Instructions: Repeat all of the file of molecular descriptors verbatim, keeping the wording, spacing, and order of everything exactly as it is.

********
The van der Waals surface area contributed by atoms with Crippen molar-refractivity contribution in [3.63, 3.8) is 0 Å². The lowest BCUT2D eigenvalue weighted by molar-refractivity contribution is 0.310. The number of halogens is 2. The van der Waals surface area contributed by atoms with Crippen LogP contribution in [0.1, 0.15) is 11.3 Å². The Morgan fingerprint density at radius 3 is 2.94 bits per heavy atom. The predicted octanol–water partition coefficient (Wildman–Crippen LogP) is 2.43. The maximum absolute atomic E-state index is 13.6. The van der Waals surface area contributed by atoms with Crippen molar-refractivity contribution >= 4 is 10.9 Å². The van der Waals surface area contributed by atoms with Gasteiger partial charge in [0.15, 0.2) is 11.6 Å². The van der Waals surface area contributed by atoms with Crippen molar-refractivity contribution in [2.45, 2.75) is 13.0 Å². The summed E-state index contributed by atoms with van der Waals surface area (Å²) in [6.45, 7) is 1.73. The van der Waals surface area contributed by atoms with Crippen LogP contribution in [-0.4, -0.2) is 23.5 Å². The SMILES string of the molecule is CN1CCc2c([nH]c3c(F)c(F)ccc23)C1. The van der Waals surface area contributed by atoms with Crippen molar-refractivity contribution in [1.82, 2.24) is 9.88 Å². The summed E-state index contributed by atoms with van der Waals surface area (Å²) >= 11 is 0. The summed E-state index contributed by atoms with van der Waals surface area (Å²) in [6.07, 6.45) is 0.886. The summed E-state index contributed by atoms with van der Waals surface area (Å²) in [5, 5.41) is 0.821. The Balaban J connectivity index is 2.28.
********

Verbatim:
The van der Waals surface area contributed by atoms with Crippen molar-refractivity contribution in [3.63, 3.8) is 0 Å². The lowest BCUT2D eigenvalue weighted by molar-refractivity contribution is 0.310. The number of halogens is 2. The van der Waals surface area contributed by atoms with Crippen LogP contribution in [0.1, 0.15) is 11.3 Å². The Morgan fingerprint density at radius 3 is 2.94 bits per heavy atom. The predicted octanol–water partition coefficient (Wildman–Crippen LogP) is 2.43. The maximum absolute atomic E-state index is 13.6. The van der Waals surface area contributed by atoms with Crippen molar-refractivity contribution >= 4 is 10.9 Å². The van der Waals surface area contributed by atoms with Gasteiger partial charge in [0.15, 0.2) is 11.6 Å². The van der Waals surface area contributed by atoms with Crippen molar-refractivity contribution in [2.45, 2.75) is 13.0 Å². The summed E-state index contributed by atoms with van der Waals surface area (Å²) in [6.45, 7) is 1.73. The van der Waals surface area contributed by atoms with Crippen LogP contribution in [-0.4, -0.2) is 23.5 Å². The SMILES string of the molecule is CN1CCc2c([nH]c3c(F)c(F)ccc23)C1. The van der Waals surface area contributed by atoms with Crippen molar-refractivity contribution in [1.82, 2.24) is 9.88 Å². The summed E-state index contributed by atoms with van der Waals surface area (Å²) >= 11 is 0. The summed E-state index contributed by atoms with van der Waals surface area (Å²) in [6.07, 6.45) is 0.886. The summed E-state index contributed by atoms with van der Waals surface area (Å²) in [5, 5.41) is 0.821. The Balaban J connectivity index is 2.28.